'Gillick competence' refers to a young person under 16 with capacity to make any relevant decision.
Children who are 16 years old and over can be expected to have capacity to consent to treatment. Children who are younger than this may be mature enough to decide for themselves and not want their parents involved, which will require you to consider whether they are Gillick competent.
You can also read our guides on parental responsibility and consent and young patients.
The Gillick case
The term 'Gillick competence' comes from the Gillick vs West Norfolk and Wisbech Area Health Authority case.
The case stemmed from a circular issued by the DHSS (then the Department of Health and Social Security) aimed at improving contraceptive services for young people. The advice for doctors was that girls under 16 could be provided with contraception without a parent necessarily being involved.
Mrs Victoria Gillick wanted assurances that her daughters would not be provided with contraceptives or abortion advice, without her prior knowledge and consent, until they were 16. When that was refused, Mrs Gillick took her case to court. Her counsel challenged the assumption that, under common law, young people under 16 could be treated without the agreement of a parent. They wanted the DHSS advice to be declared unlawful.
The case went to three courts. At first, Mrs Gillick was unsuccessful, so she took her case to the Court of Appeal, which found in her favour. The DHSS then appealed to the House of Lords where it was held that the original advice circulated by DHSS was not unlawful. Under certain circumstances, a child under 16 can give valid consent to medical treatment, including contraception or abortion, without parental knowledge or authority.
The case was originally about contraception, but the principles of Gillick competence extend to other forms of treatment.
What did the Gillick case say about competence?
A child has sufficient competence if they're deemed to have the maturity and understanding to be capable of making decisions about their own health and medical treatment. This can relate to children under 16 and is decided on an individual basis.
Lord Scarman put it like this in the judgement: "…the parental right yields to the child's right to make his [sic] own decisions when he reaches a sufficient understanding and intelligence to be capable of making up his own mind on the matter requiring decision."
Here's what the GMC says about assessing competence in young people under 16 in its current guidance for doctors (0-18 years: guidance for doctors).
- The capacity to consent depends on the young person's ability and maturity to understand and weigh up the options, not on their age.
- You must provide a young person with all the relevant information and discuss it with them thoroughly. They decide whether they can understand and retain what you are telling them about the nature, purpose and possible consequences of any proposed treatment, and whether they can weigh up the information to make a decision.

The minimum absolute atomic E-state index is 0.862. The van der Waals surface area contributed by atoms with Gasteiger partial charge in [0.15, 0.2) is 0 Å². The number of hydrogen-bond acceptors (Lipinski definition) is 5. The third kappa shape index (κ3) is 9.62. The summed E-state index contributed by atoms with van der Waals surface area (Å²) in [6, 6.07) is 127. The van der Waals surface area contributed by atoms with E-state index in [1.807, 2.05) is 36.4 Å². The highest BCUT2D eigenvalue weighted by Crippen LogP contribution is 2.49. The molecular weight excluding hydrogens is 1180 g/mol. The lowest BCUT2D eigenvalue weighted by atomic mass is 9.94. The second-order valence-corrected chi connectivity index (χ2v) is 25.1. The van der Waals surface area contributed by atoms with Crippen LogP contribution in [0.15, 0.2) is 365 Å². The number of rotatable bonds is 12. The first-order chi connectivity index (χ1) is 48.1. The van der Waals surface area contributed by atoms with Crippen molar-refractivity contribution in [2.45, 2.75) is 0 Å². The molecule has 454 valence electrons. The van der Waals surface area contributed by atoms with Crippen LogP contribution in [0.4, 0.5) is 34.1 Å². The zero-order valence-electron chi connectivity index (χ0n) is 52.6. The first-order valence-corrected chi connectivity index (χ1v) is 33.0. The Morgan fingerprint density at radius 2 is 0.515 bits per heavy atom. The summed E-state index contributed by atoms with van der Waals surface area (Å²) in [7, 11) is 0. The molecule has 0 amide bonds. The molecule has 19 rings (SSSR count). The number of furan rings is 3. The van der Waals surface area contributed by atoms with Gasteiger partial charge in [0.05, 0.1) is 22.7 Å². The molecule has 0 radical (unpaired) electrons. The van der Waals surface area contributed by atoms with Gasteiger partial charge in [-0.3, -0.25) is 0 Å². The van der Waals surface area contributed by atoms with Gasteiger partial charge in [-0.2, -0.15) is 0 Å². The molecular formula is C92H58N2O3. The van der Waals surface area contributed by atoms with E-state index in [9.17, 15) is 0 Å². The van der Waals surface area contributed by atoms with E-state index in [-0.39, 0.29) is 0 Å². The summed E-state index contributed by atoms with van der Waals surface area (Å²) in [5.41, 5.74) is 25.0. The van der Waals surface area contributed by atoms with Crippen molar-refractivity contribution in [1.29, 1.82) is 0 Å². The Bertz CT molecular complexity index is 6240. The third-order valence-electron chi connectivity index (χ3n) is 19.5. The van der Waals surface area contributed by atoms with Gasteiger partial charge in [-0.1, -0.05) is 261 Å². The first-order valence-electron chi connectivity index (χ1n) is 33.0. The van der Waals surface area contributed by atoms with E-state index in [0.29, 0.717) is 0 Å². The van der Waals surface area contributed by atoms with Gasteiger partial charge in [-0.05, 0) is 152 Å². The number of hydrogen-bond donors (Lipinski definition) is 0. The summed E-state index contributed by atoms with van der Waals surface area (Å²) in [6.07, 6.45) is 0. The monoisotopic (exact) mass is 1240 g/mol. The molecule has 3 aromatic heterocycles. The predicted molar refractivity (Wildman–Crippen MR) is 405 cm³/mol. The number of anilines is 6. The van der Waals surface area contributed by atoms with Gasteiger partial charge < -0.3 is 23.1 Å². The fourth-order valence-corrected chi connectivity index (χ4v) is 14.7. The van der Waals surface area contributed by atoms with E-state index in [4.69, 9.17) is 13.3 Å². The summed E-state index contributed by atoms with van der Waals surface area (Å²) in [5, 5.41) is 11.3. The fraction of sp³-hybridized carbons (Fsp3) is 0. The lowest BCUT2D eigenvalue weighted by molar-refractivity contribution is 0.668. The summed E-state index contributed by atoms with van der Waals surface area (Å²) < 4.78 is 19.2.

- It's important to assess maturity and understanding on a case-by-case basis. A young person who has the ability and maturity to understand and consent to straightforward, relatively risk-free treatment may still lack the competence for more complex treatment with high-risk outcomes.
- A young person's capacity to consent may be affected by their physical and emotional development, as well as changes in their health and treatment.
Contraception and abortion
The Gillick case considered contraception a specific issue because of the sensitivity around the physical and emotional consequences of sex and contraception.
In his judgement, Lord Fraser listed five aspects a doctor should consider before giving contraceptive advice to a young person under 16 without parental agreement. These are reflected in the GMC's 0-18 years: guidance for doctors.
Paragraph 63 states that you can provide contraceptive, abortion and STI advice and treatment without parental knowledge or consent to a young person under 16 if:
- they understand the advice and implications of treatment
- they're likely to have sex with or without treatment
- they're likely to suffer physically or mentally unless they receive the treatment
- it's in their best interests to receive advice and treatment without parental consent.
For more, read our guide to prescribing contraception to under-16s.
Read our other guides on consent and young patients and parental responsibility.
Contact our medico-legal advisers for further help or advice.
This page was correct at publication on 15/08/2022. Any guidance is intended as general guidance for members only. If you are a member and need specific advice relating to your own circumstances, please contact one of our advisers.